Maria has travelled far afield to then settle in New Zealand as her chosen home where, as a family, they have finally settled. Marie represents so many of us Kiwis, a mixture of various cultures and journeys leading us to calling these islands our home. We find her work therefore relevant to many Kiwis. We find clients being immersed in her style, little aspects of the pieces, only to find out that they lived in a place from where that particular design aspect is from. Memories passed on from Maria to clients' walls. ARTFORM
Maria has since she can remember, been a keen maker and creator of “things”. She studied art at the Tshwane (Pretoria) University of Technology and transferred to the University of Johannesburg for the third year of her studies, majoring in graphic design (1986-1988). She has had a long and successful career as a graphic designer whilst at the same time continuing with her art practice.
In 1998 she and her husband, Jay Lloyd, established a foundry manufacturing decorative bathroom fittings (www.wuma.co.za). It was then that she moved from painting canvas and fabric to making sculptures. She has exhibited her work at various shows and exhibitions in South Africa.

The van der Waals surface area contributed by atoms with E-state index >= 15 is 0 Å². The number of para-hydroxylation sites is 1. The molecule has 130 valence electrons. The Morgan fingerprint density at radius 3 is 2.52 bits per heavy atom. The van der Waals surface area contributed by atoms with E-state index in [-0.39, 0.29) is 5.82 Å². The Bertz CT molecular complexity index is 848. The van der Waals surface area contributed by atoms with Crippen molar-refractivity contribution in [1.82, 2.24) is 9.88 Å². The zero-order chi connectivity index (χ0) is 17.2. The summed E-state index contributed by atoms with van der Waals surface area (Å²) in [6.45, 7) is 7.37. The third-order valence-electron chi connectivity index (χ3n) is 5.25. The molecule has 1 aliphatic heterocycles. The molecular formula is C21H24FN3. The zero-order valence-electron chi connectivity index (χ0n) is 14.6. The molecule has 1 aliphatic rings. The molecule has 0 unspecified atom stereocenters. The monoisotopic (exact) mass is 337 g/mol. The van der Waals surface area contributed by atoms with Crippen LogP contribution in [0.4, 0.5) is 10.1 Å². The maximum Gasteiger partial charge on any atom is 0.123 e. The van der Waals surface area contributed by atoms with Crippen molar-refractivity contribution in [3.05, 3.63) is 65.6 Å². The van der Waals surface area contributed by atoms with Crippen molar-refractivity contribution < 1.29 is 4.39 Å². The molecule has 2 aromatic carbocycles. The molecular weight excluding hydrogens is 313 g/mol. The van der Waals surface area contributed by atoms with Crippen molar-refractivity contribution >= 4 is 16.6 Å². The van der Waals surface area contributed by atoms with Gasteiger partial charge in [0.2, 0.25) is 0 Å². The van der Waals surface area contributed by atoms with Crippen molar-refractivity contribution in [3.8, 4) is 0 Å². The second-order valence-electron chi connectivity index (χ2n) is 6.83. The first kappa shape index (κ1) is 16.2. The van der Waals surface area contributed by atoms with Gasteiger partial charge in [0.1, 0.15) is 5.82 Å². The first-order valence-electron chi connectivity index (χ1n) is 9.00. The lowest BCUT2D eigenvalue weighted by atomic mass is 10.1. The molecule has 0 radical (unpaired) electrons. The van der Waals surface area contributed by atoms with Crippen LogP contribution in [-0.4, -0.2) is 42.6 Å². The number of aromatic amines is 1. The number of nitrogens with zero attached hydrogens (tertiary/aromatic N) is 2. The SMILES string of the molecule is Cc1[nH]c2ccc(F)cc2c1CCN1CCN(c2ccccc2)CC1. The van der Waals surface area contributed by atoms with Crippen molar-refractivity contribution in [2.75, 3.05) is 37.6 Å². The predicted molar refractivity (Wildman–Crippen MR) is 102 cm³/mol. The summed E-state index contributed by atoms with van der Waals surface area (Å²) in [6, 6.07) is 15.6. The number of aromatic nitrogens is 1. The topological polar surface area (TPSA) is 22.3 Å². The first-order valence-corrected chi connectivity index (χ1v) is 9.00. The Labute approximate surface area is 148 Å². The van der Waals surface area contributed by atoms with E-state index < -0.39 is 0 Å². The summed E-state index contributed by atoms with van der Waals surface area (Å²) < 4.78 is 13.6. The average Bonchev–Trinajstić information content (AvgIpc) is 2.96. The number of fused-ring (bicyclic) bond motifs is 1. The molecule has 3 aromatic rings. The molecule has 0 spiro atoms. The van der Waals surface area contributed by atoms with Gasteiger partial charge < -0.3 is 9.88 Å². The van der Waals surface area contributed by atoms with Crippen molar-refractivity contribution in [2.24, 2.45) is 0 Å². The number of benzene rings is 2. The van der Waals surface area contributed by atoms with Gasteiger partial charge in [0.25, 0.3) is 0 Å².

In January 2010 Maria and her family immigrated to New Zealand.
There is an unmistakable African influence to her work. She says, "You cannot escape your roots." Maria is following in the footsteps of her ancestors by creating objects that can create a connection between our origins, ancestors and the land. There is a lot of skill involved in creating her artworks. She enjoys the foundry that she and Jay have established on Waiheke Island. "You have to have a lot of respect for the equipment," she says and claims to have been "bitten" a couple of times.
She reminisces about working in her late Grandfathers’ workshop. Her work encompasses a broad spectrum of skills from woodworking, carving, inlay work, mould making, fettling and the patina work. She finds the assembly of a sculpture the most exciting. After weeks of making the individual parts it finally all comes together, precisely.
Her work is mostly narrative. She is fascinated by how cultures evolved and influence each other through the language of Art. Her work often centres around immortality. The poems she writes exalt life but also serve as warnings. They give gratitude and ask for grace, common sense and courage. Inevitably her work is an emotionally charged affair, a journey of surprise. She explains that, "Only by being moved can you move someone." Her reward is when she sees someone look at her work and go still as if there is a connection.